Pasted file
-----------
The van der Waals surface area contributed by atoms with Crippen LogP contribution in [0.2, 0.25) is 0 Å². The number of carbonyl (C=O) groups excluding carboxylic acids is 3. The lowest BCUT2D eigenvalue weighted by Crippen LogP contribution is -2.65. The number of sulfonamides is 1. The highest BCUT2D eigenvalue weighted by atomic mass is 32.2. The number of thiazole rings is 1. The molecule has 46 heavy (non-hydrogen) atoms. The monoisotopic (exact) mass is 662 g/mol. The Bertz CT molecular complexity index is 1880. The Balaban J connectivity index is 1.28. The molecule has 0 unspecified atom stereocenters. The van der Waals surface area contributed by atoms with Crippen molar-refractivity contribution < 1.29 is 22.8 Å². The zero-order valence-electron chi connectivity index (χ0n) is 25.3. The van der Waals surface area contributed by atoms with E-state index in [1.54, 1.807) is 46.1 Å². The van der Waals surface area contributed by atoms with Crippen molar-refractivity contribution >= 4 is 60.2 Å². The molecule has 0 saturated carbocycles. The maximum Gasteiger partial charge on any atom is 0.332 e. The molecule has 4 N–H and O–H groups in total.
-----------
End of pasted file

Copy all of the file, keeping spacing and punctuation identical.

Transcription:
The van der Waals surface area contributed by atoms with Crippen LogP contribution in [0.2, 0.25) is 0 Å². The number of carbonyl (C=O) groups excluding carboxylic acids is 3. The lowest BCUT2D eigenvalue weighted by Crippen LogP contribution is -2.65. The number of sulfonamides is 1. The highest BCUT2D eigenvalue weighted by atomic mass is 32.2. The number of thiazole rings is 1. The molecule has 46 heavy (non-hydrogen) atoms. The monoisotopic (exact) mass is 662 g/mol. The Bertz CT molecular complexity index is 1880. The Balaban J connectivity index is 1.28. The molecule has 0 unspecified atom stereocenters. The van der Waals surface area contributed by atoms with Crippen molar-refractivity contribution < 1.29 is 22.8 Å². The zero-order valence-electron chi connectivity index (χ0n) is 25.3. The van der Waals surface area contributed by atoms with E-state index in [1.54, 1.807) is 46.1 Å². The van der Waals surface area contributed by atoms with Crippen molar-refractivity contribution >= 4 is 60.2 Å². The molecule has 0 saturated carbocycles. The maximum Gasteiger partial charge on any atom is 0.332 e. The molecule has 4 N–H and O–H groups in total.